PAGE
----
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From the first story of the “plague of Athens” in ancient Greece to the emergence of our coronaviruses, the great epidemics of medieval Europe, HIV, AIDS or Ebola, what people, politics and healthcare draw from all the pandemics that have ravaged and shaped our humanity ? How can we better understand the constants and dangers we face? How can we illuminate our present in the light of the past? Crossed views of philosophers, historians, anthropologists, epidemiologists, prehistorians, physicians, veterinarians, geneticists, authors and researchers to share our small and large stories of epidemics.
To try to take a step back from the Covid-19 pandemic, let’s take a look back at the epidemics, both the small and the big history. First episode dedicated to “The Plague of Athens”, narrated by Anne-Marie Moulin, philosopher and historian, accompanied by Caroline Lachowsky.
► First documented epidemic in history: the plague of Athens
How can we illuminate our present in the light of the past? 2nd episode of the small and large epidemic story. We find the philosopher, doctor and historian Anne-Marie Moulin at the heart of the 1630 plague epidemic in Milan to conjure up the little story of the scapegoats of the epidemics.
► The scapegoats of the Milanese plague in the 17th century
The forensic scientist and anthropologist Philippe Charlier, director of the research department of the Musée du Quai Branly, tells us the story of the Greater St. Anthonythe ship that brought the plague to Marseille in 1720. The authorities had decided to burn down and sink the ship as the disease had caused the deaths of 120,000 people, including 50,000 in Marseille.
► the Greater St. Anthony and the 1720 plague in Marseille
While almost the whole world is locked up in spring 2020, we invite you, accompanied by the immunology professor Patrice Debré, whom we find at the microphone of Caroline Lachowsky, to return to the very origin of the concept of quarantine in time, on the traces of small and large epidemic stories.
► The first quarantines
How to assess healthy carriers of the virus who are likely to infect others without knowing it? A crucial question since history’s first healthy female carrier was identified in the United States in the 1900s, earning her the nickname Typhoid Mary. This is his story, told by Doctor Luc Perino, author of patient zeros in this new episode.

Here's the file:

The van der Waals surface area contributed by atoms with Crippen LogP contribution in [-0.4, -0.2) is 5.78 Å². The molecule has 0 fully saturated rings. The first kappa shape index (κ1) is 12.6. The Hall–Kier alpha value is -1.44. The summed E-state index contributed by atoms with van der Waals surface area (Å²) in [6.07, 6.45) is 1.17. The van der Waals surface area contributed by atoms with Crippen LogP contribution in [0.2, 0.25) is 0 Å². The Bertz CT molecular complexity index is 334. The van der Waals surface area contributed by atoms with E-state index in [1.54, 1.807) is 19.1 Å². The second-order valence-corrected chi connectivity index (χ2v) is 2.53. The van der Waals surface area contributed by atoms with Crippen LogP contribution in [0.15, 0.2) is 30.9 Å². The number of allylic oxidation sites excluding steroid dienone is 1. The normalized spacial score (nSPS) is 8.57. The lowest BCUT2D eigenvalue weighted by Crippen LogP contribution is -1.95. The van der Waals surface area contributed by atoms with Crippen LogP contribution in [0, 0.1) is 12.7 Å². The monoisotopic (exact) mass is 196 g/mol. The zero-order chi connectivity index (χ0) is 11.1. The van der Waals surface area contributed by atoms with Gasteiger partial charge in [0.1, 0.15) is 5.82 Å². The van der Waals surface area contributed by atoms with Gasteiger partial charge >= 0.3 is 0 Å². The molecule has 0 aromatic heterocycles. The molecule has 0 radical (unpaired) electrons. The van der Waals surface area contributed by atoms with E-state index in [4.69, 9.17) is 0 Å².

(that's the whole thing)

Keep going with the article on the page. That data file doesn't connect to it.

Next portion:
► Mary Typhus, the first healthy carrier of the virus
Doctors and caregivers are celebrated and thanked today, but it wasn’t always like that. This is what the historian and philosopher Anne-Marie Moulin tells us. It will continue this terrible paradox of doctors and nurses as scapegoats at the time of the first Ebola epidemics.
► Doctors as scapegoats for choleraby the philosopher Anne-Marie Moulin
A look back at this week’s small and large epidemics with ecologist Serge Morand, researcher at CIRAD, author of The next plague. A global history of infectious diseases, telling us how yellow fever epidemics followed the paths opened by the first colonial conquests.
► Yellow fever and the first globalizations
We find the health ecologist Serge Morand, who is currently researching the emergence of new viruses such as Zika, Chikungunya or Dengue fever in Southeast Asia. So many viruses that also benefit from our globalization.
► Zika or the virus of globalization
Back to the worst pandemic of the 20th century in this new episode. Caroline Lachowsky discusses the origin of the so-called “Spanish flu” with the historian Antonin Durand from the Institute for Convergent Migrations.
► Why the “Spanish” Flu?
New episode of the small and large epidemic story is dedicated to the Spanish flu of 1918, the worst epidemic of the 20th century. Between 50 and 100 million people died on all continents. Only a few isolated islands were spared, geographer Freddy Vinet tells us.
Freddy Vinet is a geographer, professor and director of the Department of Geography at the University of Montpellier. He is the author of The big flu. 1918, the worst epidemic of the centurypublished by Vendemiaire.
► No one escapes the great flu
Let’s go back to the origins of the HIV-AIDS pandemic that has claimed 36 million lives worldwide. When and how did this virus jump from monkeys to humans? A long, complex story traced by virologist Ahidjo Ayouba from the Research Institute for Development (IRD).
► The origins of HIV-AIDS
What lessons can we learn from epidemics? For this latest installment of small and large stories of epidemics, Caroline Lachowsky interviews anthropologist Fréderic Keck, director of the Laboratory of Social Anthropology at the CNRS (National Center for Scientific Research), who has just published The sentinels of pandemics, virus hunters and birdwatchers at China’s borders.
What lessons can we draw from health crises? Can you prepare for the emergence or recurrence of a virus? How have China’s Asian neighbors, which have already experienced the SARS epidemic, managed to better protect themselves from Covid-19? Anthropologist Fréderic Keck conducted the survey just before the current pandemic broke out in Taiwan, Hong Kong and Singapore. in his work, Pandemic guards, virus hunters and bird watchers at China’s borders, he shows us how and why it is necessary to form a new living alliance, to imagine some form of association, of cross-species collaboration in the face of viruses, between humans and other animals, in this case birds or bats. Sentinels to prevent pandemics.
► The Pandemic Guardiansby Frederic Keck
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